2.  Too Broad:  On the other hand, some employers ask questions that are so broad that it improperly covers matters that are protected.  There are a number of limitations under California and Federal law concerning what an employer may legally ask about or discover concerning an applicant's or employee's criminal records. In fact, it can be a misdemeanor in California for an employer to knowingly violate some of these rules. Furthermore, if an applicant is placed in a position where they are forced to reveal information about themselves that they are legally entitled not to disclose, an employer can actually be sued for "defamation by publication"  In other words, by being forced to say something defamatory about themselves, an applicant may be able to file a lawsuit for defamation against the employer.

3  Too Ambiguous:  The third mistake is to ask an applicant, "Have you ever been convicted of a felony or serious misdemeanor,; or a similar question that calls for an opinion.  The problem is that an applicant is being called upon to make a judgment about their own offense  Whether a misdemeanor, for example, is serious can call for a very complex legal and factual determination on which lawyers could disagree.  By asking a question that is ambiguous and leaving waffle room, an applicant can argue that in their mind, the offense was not serious and that their "no' answer was truthful.  That is why the question cannot contain any ambiguity.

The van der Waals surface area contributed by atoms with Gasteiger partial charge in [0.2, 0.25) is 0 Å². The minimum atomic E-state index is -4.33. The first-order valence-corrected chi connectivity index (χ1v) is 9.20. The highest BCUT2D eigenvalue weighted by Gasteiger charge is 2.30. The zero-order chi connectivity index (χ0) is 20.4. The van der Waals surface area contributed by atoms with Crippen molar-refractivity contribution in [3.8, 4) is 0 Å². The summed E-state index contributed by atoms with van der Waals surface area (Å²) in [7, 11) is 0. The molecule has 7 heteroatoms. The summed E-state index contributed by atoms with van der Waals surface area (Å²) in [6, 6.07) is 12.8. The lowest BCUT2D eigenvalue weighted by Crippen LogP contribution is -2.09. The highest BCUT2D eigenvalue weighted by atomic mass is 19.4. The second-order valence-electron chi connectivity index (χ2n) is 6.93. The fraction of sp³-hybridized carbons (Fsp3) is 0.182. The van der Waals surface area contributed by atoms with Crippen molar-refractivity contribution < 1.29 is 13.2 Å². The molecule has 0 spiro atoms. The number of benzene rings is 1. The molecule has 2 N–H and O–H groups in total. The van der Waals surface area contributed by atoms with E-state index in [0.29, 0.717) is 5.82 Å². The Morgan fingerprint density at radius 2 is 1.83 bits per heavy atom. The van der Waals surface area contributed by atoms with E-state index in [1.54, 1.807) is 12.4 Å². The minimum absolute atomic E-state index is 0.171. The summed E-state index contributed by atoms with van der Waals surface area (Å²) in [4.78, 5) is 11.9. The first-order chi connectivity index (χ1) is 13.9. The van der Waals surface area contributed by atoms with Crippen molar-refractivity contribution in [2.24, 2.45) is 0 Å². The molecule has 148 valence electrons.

Here are some of the limitations involved. Although not every state has rules as restrictive as California, employers in all states should   be careful to make ensure that their applications are legally compliant.

An employer may NOT ask about arrests or detentions that did not result in a conviction.

An employer may only consider convictions or pending cases;

There are certain limitations on misdemeanors, crimes that have been sealed or otherwise expunged, cases where a person participated in pre-trial diversion, or certain minor marijuana convictions;

An employer should NOT automatically deny employment due to a criminal conviction, but should consider the nature and gravity of the offense, whether it is job related, and when it occurred.

ESR generally recommends the following language for California employers based upon language recommended in Human Resources publications. The language is as follows: